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Leopards are large spotted cats with long muscular bodies, but a sizable portion of their population is melanistic (solid black), especially in forest habitats. Whether spotted or black, this species’ camouflage is so effective that biologists report being unable to see them, even when only a few yards away.

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Distribution

Range Description

The leopard occurs across most of sub-Saharan Africa, as remnant populations in North Africa, and then in the Arabian peninsula and Sinai/Judean Desert (Egypt/Israel/Jordan), south-western and eastern Turkey, and through Southwest Asia and the Caucasus into the Himalayan foothills, India, China and the Russian Far East, as well as on the islands of Java and Sri Lanka (Nowell and Jackson 1996; Sunquist and Sunquist 2002; Hunter et al. in press).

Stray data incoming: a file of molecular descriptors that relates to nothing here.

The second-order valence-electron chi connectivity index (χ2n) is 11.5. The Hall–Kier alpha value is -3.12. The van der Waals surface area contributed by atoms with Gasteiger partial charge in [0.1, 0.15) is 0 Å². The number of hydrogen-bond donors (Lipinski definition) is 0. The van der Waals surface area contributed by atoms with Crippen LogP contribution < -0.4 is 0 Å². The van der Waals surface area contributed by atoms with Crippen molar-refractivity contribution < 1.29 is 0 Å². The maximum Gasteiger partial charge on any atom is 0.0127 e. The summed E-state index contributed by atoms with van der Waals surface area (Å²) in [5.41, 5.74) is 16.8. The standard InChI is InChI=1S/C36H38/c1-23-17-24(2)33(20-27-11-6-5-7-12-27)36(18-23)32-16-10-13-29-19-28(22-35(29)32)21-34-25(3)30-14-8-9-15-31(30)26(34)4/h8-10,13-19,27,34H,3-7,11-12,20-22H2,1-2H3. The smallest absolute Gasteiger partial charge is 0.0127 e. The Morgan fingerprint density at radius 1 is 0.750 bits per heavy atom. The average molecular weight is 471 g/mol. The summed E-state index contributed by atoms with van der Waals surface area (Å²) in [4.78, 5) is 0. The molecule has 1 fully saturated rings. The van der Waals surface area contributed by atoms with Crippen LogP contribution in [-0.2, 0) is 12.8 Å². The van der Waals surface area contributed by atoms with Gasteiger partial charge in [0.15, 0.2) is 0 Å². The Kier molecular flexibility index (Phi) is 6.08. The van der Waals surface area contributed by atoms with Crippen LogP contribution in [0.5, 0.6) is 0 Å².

In sub-Saharan Africa, leopards remain widely, albeit now patchily, distributed within historical limits (see Hunter et al. in press, and references therein). Ray et al. (2005) estimated that leopards have disappeared from at least 36.7% of their historical range in Africa. The most marked range loss has been in the Sahel belt, as well as in Nigeria and South Africa. They have been locally extirpated from areas densely populated with people or where habitat conversion is extreme (Hunter et al. in press). They are likely extinct on Zanzibar, where there have been no confirmed records since 1996 (Hunter et al. in press).

In North Africa, a tiny relict population persists in the Atlas Mountains of Morocco (Cuzin 2003), and there was a probable observation on the Morocco-Algerian border in Figuig in 2007 (F. Cuzin pers. comm.), while a population was recently found in the Ahaggar of south-eastern Algeria, a region from which they had not previously been recorded (Busby et al. 2006). Leopard are likely extinct in Egypt, although they may occur in the Eastern Desert (Hunter et al. in press).